Sunday, November 17, 2013

1940’s Prefab Houses – Simple but effective!

Despite a desperate need for housing it is interesting that a planned, strategic approach was taken to the design and functionality of prefabricated housing in the 1940’s  
Prefab at Avoncroft Museum - Source: Own

A number of years ago I visited Avoncroft Museum of Historic Buildings, which is situated near junction 1 of the M42 in Bromsgrove in the West Midlands.  The Museum currently has over 27 different structures which have been rescued and re-built over the last five decades including a timber framed merchant’s house, a windmill, a church and a granary to name but a few.  Although these and other buildings are absolutely fascinating, the building that really interested me was the 1940’s prefab.  There was something about the speed of construction and the simplicity and layout of the structure that made the building stand out from the rest.  For those reading this article who are unfamiliar with prefabricated buildings, these are basically factory built components that are assembled (put together) on site.

Kitchen within Avoncroft Prefab - Source: Own
Nowadays, prefabrication is something that is commonly used for new build construction, and offers efficiencies in terms of thermal performance, speed, improved quality as well as cost efficiencies. In the 1940’s very little consideration would have been given to any of these factors, with the exception of speed of construction.  Originally designed as temporary structures with a maximum lifespan of 10 years, prefabs were identified in the 1944 Housing Act as a means of providing accommodation quickly in towns and cities that had been bombed heavily by the Germans in World War II.  Prior to the introduction of the Housing Act in 1944 the UK Government identified the need to provide temporary houses and set about achieving this through an initiative called the ‘Temporary Houses Programme’ (THP).  The summary below from explains the planned approach to housing shortage and how design played a key part in its success.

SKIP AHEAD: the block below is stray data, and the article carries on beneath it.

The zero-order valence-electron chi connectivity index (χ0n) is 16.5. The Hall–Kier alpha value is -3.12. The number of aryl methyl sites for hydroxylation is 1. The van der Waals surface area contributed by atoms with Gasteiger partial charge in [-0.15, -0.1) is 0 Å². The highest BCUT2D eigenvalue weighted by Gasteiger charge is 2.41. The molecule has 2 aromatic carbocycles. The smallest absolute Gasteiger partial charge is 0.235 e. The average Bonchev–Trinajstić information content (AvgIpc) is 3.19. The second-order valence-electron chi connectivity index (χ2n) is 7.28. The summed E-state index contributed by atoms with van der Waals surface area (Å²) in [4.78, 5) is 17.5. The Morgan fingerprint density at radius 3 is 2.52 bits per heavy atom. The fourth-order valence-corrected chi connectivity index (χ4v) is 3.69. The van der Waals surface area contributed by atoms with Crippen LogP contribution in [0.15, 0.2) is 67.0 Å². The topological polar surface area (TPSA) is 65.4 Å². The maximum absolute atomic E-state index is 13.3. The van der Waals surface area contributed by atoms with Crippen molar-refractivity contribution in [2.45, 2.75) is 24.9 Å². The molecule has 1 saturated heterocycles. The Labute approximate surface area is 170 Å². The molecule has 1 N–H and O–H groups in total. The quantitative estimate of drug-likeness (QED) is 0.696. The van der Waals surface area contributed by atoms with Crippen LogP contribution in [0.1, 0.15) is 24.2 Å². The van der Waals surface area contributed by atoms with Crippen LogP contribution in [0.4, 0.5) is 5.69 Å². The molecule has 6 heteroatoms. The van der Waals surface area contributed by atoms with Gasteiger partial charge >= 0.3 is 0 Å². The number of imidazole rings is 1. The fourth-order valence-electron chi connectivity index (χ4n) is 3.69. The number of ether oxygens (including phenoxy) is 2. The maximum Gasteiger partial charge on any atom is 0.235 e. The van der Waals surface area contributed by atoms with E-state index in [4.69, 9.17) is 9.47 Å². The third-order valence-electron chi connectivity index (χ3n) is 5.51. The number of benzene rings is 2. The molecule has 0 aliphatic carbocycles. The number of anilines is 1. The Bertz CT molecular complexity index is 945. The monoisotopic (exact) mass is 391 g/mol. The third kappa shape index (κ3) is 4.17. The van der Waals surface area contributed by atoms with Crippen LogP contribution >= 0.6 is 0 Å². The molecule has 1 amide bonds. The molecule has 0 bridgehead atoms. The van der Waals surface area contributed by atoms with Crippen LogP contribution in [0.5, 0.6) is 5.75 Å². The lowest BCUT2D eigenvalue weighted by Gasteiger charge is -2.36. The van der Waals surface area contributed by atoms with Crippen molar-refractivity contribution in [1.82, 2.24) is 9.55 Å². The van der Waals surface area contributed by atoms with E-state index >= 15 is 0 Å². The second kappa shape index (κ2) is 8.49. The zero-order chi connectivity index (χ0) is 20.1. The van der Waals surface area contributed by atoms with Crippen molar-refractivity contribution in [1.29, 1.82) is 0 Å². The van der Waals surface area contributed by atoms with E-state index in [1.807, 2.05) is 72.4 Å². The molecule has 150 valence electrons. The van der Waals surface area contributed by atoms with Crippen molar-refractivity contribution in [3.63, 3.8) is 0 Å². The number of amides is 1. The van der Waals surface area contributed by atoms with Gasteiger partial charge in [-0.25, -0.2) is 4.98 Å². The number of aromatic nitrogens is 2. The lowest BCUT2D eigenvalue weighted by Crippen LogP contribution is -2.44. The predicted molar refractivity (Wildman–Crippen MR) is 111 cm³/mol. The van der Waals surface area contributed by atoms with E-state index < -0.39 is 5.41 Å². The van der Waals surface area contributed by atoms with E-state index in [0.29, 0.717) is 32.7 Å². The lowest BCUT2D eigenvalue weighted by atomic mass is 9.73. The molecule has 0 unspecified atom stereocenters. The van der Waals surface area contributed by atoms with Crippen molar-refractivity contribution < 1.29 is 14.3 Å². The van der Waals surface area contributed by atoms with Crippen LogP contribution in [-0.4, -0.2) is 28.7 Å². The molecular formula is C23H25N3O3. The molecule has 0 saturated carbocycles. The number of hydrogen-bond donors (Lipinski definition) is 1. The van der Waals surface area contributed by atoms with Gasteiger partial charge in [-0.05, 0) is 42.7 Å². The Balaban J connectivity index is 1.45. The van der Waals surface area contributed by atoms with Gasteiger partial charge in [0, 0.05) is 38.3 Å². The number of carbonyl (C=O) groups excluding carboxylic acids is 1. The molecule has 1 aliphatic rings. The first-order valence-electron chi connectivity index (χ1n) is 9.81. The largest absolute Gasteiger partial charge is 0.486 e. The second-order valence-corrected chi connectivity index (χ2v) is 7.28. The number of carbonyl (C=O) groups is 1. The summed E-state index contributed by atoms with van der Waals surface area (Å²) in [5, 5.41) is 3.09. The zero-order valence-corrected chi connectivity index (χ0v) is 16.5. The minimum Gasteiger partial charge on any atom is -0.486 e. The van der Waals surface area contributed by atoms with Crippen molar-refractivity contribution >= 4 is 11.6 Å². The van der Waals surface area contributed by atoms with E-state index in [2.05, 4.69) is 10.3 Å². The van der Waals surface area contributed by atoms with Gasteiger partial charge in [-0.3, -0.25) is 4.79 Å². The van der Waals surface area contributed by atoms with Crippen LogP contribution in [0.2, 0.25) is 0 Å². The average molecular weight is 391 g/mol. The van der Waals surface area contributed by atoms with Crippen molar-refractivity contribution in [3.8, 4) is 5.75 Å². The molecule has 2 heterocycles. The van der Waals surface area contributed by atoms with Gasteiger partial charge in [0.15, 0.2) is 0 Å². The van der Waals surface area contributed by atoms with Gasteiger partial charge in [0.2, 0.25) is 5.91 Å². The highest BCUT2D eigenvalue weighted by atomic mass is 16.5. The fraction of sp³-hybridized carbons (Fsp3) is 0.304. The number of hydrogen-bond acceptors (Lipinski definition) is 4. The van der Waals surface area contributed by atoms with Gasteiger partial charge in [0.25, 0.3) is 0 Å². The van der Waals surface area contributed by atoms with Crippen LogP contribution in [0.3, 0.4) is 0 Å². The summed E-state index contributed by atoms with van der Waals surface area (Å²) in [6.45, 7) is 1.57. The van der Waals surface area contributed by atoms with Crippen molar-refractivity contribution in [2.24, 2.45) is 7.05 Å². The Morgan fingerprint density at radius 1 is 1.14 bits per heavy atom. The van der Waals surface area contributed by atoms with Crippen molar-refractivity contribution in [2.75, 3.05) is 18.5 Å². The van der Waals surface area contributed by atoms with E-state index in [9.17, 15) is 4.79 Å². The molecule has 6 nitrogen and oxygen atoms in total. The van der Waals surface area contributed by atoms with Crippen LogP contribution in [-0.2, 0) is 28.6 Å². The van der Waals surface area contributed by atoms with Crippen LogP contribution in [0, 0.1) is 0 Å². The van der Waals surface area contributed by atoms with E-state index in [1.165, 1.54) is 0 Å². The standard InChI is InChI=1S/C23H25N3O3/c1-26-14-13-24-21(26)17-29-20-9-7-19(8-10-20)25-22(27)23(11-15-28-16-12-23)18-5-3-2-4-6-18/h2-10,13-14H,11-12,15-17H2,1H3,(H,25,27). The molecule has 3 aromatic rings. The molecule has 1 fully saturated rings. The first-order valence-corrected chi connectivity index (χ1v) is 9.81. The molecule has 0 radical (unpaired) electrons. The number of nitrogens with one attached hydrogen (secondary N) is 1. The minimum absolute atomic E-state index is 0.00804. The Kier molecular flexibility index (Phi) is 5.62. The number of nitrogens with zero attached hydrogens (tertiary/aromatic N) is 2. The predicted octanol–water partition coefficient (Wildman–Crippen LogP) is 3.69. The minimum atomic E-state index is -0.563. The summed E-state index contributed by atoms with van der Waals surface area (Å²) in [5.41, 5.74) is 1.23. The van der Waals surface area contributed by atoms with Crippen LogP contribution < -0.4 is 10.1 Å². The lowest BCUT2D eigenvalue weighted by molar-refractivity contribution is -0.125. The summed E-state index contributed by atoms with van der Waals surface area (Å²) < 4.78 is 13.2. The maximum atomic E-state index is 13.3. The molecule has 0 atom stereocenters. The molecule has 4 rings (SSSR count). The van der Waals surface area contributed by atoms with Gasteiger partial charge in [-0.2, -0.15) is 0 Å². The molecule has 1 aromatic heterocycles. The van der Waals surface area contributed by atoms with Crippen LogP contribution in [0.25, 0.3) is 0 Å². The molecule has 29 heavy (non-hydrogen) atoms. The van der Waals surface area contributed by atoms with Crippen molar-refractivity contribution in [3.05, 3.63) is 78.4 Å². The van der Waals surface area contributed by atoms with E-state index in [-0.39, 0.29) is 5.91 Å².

'As early as May 1943 the Government decided to invest in a prototype, temporary steel bungalow, which became known as the ‘Portal Bungalow’, named after the then Minister of Works, Lord Portal. The Prime Minister, Winston Churchill, promised 500,000 temporary new homes, although only 156,623 were actually produced  (between 1945 and March 1949). The houses would be prefabricated in sections, in factories no longer needed for war production, transported to where they were needed and ‘bolted’ together on site, in a fraction of the time it would take to build a conventional house.

As steel was needed for the war effort, and therefore in short supply, no steel prefabs were actually made. Nevertheless, the steel ‘Portal’ prototype, used as a starting point, provided inspiration to private firms who were then commissioned to design and produce their own versions, but within specific guidelines.

All were to have two bedrooms, the floor area was to be 635 square feet, and to allow transportation from the factory, each component part could be no bigger than 7½ feet wide. The most important stipulation was that they all had to make use of the government-approved ‘heart-unit’. A back-to-back kitchen, bathroom, fire place with back boiler, airing cupboard and toilet. The design of the unit kept plumbing to a minimum. Only the relatively few imports (8,462) from the USA did not use the ‘heart-unit’.